Laverbread: The sludgy, slimy Laverbread has little to do with bread. Made from laver, an edible seaweed collected off the coast of Wales, the dish is also called bara lawr, of “Welshman’s caviar”. The seaweed, boiled and made into a green paste, is the perfect accompaniment to a traditional Welsh breakfast of bacon and local cockles. The salty flavour can be a tad overpowering, but pairs well with bacon, eggs, and bread. Laverbread is also combined with rolled oats and fried in bacon fat to make breakfast favourite Welsh Laver cakes. “Some countries dry the seaweed; we boil it into a thick paste. It’s a very versatile ingredient for cooking and very good for you–low in calories, rich in protein, contains iodine and vitamins A, B2, C and D,” Roberts says.
Caerphilly cheese: The moist curd-like, crumbly white cheese was originally made in farms around the town of Caerphilly. It is thought to have been created to provide food for the local coal miners, a job it did well as it provided the salt content they needed and did not dry when taken underground. The production of Caerphilly cheese, which has a mild taste, with a hint of lemon, was stopped during World War II and then diverted to England. Majority of Caerphilly cheese is now produced in Somerset and Wiltshire, but the traditional stuff can only be bought from artisanal cheesemakers in Wales. Saying that this is one of Wales’ most famous cheeses, Roberts discloses that she uses it in “a favourite recipe of mine, fruit cake with Caerphilly cheese”.
Glamorgan sausages: Who would have cooked up a vegetarian sausage? Named after the historic county of Glamorgan, this traditional Welsh vegetarian sausage became popular during World War II when meat was tough to come by. Made with Caerphilly cheese (a descendant of the traditional Glamorgan cheese) and leeks, and coated in breadcrumbs, the recipe uses egg to bind the ingredients together. Modern variations include swapping the leeks with onions, adding varied herbs and spices, and using different kinds of cheese.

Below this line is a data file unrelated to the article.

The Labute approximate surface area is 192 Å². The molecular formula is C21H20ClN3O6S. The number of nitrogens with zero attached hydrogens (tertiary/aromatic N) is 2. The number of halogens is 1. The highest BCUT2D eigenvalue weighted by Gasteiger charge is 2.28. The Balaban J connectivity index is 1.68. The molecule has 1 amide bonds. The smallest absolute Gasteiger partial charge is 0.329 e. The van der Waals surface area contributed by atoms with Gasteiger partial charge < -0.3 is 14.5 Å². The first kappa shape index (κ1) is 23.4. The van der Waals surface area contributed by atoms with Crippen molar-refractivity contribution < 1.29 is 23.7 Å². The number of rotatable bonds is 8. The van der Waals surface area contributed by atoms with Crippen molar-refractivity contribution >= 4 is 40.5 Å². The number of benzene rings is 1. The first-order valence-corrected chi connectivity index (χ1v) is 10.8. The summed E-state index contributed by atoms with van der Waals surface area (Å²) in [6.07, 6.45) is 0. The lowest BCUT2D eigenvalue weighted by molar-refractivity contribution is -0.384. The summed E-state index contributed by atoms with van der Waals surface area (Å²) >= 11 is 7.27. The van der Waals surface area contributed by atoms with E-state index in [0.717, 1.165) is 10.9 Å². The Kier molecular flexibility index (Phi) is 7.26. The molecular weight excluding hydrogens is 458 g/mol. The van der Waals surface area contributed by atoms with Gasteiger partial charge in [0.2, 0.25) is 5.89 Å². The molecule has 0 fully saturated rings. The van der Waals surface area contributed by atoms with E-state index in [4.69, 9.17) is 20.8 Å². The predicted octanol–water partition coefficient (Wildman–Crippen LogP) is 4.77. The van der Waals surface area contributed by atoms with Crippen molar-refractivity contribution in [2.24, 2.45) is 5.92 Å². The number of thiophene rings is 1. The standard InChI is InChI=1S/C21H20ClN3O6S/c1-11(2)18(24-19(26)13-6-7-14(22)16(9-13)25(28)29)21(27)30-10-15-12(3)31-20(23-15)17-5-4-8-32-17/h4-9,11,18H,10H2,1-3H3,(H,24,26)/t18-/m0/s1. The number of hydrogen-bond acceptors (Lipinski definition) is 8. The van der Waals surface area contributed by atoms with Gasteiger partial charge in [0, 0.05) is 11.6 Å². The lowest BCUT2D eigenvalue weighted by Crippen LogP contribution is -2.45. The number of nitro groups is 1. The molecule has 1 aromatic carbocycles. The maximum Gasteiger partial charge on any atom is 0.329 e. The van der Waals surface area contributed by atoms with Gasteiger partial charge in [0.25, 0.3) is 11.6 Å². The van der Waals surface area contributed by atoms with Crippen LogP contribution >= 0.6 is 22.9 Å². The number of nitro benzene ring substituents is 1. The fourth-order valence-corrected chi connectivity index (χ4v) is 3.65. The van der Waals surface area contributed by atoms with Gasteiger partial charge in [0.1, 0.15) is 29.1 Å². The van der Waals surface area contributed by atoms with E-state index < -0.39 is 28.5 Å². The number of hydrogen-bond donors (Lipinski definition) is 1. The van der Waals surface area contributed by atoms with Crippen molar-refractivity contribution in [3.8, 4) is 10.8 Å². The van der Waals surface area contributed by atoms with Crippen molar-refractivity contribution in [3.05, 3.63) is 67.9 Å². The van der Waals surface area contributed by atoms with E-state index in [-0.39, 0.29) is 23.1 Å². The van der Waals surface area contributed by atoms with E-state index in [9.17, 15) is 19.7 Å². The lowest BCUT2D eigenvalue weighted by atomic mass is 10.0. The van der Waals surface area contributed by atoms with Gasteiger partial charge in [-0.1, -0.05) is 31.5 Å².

Aberffraw biscuit: The history of the Aberffraw biscuit, locally called teisen berffro, dates to the 13th century and Anglesey. Local lore goes that a Welsh king was holding court in Aberffraw when his wife found a pretty scallop shell during a walk on the beach, and requested a cake in the same form. And, the buttery biscuit was born. Among the UK’s oldest biscuits, the Aberffraw biscuit is made using the simplest of ingredients–flour, sugar, and butter–and remains an iconic treat. “It’s our version of shortbread, made with delicious salted butter!” Roberts says.
Giant Oggies: Legend has it the Oggie was first served to the builders of St David’s Cathedral in the 12th century–600 years before the Cornish pasty made an appearance. Like the pasty, which became a hearty, easy-to-eat and filling meal for Cornwall’s tin miners, the Oggie–much larger than its Cornish cousin–was a lunch staple for the many men who worked Wales’ coal mines. “It’s similar to a Cornish pasty but better! We use lamb and leeks as opposed to beef, swede and potato. Encased in shortcrust pastry, the hot snack is a complete meal,” Roberts says.
Tatws pum munud: The four-ingredient traditional Welsh dish goes back generations, courtesy the budget recipe that gives more bang for every buck. Made with potatoes, onions, carrots, bacon, and stock, this stew is simmered until the potatoes become tender, and then seasoned. Many Welsh children down the ages have grown up on a bowl of this nutritious broth. Tatws pum munud (also called five-minute potatoes) is often eaten with crusty bread, baked beans, and Worcestershire sauce.
Bara brith: A traditional Welsh tea bread, Bara Brith derived its name from the Welsh language–bara means bread and brith means speckled. In olden times, the bread was typically made in farmhouses as a sweet treat for special occasions. Today, raisins, sultanas, and dried currants are soaked in tea overnight, and are added to the dough with candied citrus peel and mixed spice. The sweet treat is similar to the Irish Barmbrack, German Stollen, and Italian Panettone. “This is a delicious Welsh cake, best enjoyed with a lot of Welsh butter,” Roberts says.
Teisen lap: This Welsh farmhouse classic–also known as wet or moist cake–was baked fairly regularly in coal-mining villages of south Wales. It was every miner’s favourite lunchtime accompaniment as the moist texture of the cake, which is what lap (rarely used these days in Welsh) refers to, prevented it from crumbling. Traditionally baked on a plate, this “one big Welsh cake” is made with basic pantry ingredients like flour, dried fruit, butter, eggs, and nutmeg, and tastes almost like a spiced pudding, Roberts says.
Edited by Megha Reddy